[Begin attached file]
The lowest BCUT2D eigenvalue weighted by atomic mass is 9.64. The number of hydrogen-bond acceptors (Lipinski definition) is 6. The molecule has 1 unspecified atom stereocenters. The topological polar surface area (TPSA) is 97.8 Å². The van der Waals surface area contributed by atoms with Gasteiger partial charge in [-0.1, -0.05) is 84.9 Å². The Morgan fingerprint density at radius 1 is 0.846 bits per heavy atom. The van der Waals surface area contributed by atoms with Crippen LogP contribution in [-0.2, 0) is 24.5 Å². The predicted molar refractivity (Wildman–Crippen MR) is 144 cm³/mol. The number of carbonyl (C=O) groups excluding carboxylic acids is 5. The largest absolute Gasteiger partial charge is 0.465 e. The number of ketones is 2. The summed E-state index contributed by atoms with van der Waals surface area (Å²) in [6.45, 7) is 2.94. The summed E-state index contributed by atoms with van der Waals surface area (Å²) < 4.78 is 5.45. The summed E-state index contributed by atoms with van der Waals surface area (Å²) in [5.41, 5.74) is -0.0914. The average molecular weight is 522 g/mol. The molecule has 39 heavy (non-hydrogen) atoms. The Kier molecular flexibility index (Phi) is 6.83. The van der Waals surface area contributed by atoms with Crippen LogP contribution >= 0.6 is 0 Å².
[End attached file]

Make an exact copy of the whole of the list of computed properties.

The lowest BCUT2D eigenvalue weighted by atomic mass is 9.64. The number of hydrogen-bond acceptors (Lipinski definition) is 6. The molecule has 1 unspecified atom stereocenters. The topological polar surface area (TPSA) is 97.8 Å². The van der Waals surface area contributed by atoms with Gasteiger partial charge in [-0.1, -0.05) is 84.9 Å². The Morgan fingerprint density at radius 1 is 0.846 bits per heavy atom. The van der Waals surface area contributed by atoms with Crippen LogP contribution in [-0.2, 0) is 24.5 Å². The predicted molar refractivity (Wildman–Crippen MR) is 144 cm³/mol. The number of carbonyl (C=O) groups excluding carboxylic acids is 5. The largest absolute Gasteiger partial charge is 0.465 e. The number of ketones is 2. The summed E-state index contributed by atoms with van der Waals surface area (Å²) in [6.45, 7) is 2.94. The summed E-state index contributed by atoms with van der Waals surface area (Å²) < 4.78 is 5.45. The summed E-state index contributed by atoms with van der Waals surface area (Å²) in [5.41, 5.74) is -0.0914. The average molecular weight is 522 g/mol. The molecule has 39 heavy (non-hydrogen) atoms. The Kier molecular flexibility index (Phi) is 6.83. The van der Waals surface area contributed by atoms with Crippen LogP contribution >= 0.6 is 0 Å².